Presenters: Ryan Pennesi and Dawn Tanner
Wednesday, February 10 2016 7:30-8:30pm EST
Young people do not realize there are so many interesting things that they can learn about animals in their own schoolyard and neighborhood. Using remote cameras helps teachers to increase technology learning in their classrooms and brings students outside to create meaningful connections. Whether you think small scale at what your students will learn about the animals that share their space when they are absent or you choose to connect with local scientists, setting up trail cameras will give you a window into the wild. Join Ryan and Dawn in discussion as they address choosing the best locations to place the cameras, how to set them up and what can be done both inside and outside of the classroom with the resulting images and data.
Ryan Pennesi is a Mentor Naturalist at the Wolf Ridge Environmental Learning Center in Finland, Minnesota. After studying wildlife conservation at the University of Massachusetts Amherst, he worked as a crew leader with the Vermont Youth Conservation Corps and as an environmental educator with the Student Conservation Association in Western Massachusetts. Dawn Tanner teaches field and international courses on conservation techniques at the University of Minnesota. As part of her dissertation work in conservation biology, she collaborated with the Minnesota Department of Natural Resources (MN Project WILD), Cedar Creek Ecosystem Science Reserve, Afton-Lakeland Elementary, and Afton State Park to teach with remote cameras and create the Taking Action Opportunities (TAO) curriculum (http://www.dnr.state.mn.us/projectwild/tao/index.html)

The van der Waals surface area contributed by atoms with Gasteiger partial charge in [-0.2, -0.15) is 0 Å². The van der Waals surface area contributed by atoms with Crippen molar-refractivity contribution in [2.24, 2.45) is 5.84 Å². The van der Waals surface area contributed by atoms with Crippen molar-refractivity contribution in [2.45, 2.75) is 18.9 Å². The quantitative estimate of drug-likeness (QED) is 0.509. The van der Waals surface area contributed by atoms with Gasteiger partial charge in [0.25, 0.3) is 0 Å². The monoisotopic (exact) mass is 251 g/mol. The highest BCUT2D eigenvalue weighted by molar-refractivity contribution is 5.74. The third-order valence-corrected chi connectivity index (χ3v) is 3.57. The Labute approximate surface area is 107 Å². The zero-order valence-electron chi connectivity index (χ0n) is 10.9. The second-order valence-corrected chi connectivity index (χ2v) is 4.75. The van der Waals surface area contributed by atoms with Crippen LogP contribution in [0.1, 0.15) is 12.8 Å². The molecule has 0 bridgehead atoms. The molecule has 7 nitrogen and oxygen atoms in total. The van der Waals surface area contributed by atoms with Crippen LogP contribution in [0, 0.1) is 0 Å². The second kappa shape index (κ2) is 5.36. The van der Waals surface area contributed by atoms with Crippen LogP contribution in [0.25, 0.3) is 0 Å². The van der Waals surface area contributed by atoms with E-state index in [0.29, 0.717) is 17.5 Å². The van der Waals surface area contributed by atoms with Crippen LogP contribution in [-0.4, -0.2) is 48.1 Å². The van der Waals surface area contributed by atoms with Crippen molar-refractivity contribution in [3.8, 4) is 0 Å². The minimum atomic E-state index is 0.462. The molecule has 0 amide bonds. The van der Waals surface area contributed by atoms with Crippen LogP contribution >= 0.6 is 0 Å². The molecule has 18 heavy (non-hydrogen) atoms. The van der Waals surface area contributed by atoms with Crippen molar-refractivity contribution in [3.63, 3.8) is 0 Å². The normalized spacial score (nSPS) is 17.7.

Presenter: Harv Teitelbaum
Monday, February 29 2016 7:30-8:30pm EST
Why climb trees? On a very basic level, we all sense that it feels good to be around trees and forests. But beyond engendering a sense of well-being, there is a growing body of scientific evidence that being in the forest environment has positive psychological effects. Harv Teitelbaum wants you to climb and perhaps someday facilitate your own group climbs. In this webinar he hopes to encourage you to do so and tell you just how it’s done.
Harv Teitelbaum operates Tree Climbing Colorado and lives in Evergreen, Colorado. He is the current President of the Global Organization of Tree Climbers and can be contacted at info(at)gotreeclimbing.org.
Presenters: Remy Rodden and Joyce Rouse (Earth Mama)
Thursday, March 31 2016 7:30-8:30pm EST
Why do we teach and learn our ABC’s with a song? Learning techniques that use music, motion, humor and fun take place in the affective domain of the brain, and tend to be deeper and longer lasting. Join two veteran singer-songwriter-performers for tips and tools for using music to teach and reinforce concepts for long term behavioral changes.
Remy Rodden is a singer-songwriter and Manager of Environmental Education and Youth Programs with the Department of Environment, in Whitehorse, Yukon, Canada. He’s performed his “not-for-kids-only” nature and conservation songs from coast to coast to coast in Canada, and every continent including Antarctica — in schools, in festivals, at conferences, and for the penguins! Joyce Rouse (Earth Mama) is a singer, songwriter, actor, educator and creator of the Earth Mama® music projects. She addresses the critical issues facing our planet, as inspired by her love of Earth and her Masters Degree in Earth Literacy. She communicates her messages in an effective and entertaining way, in words adults and children alike can readily understand, and in a variety of tempos that make them fun to listen to and easy to remember. Her songs are heard world-wide through various media, at Earth Mama concerts, and on her eleven CD’s which now play on six continents.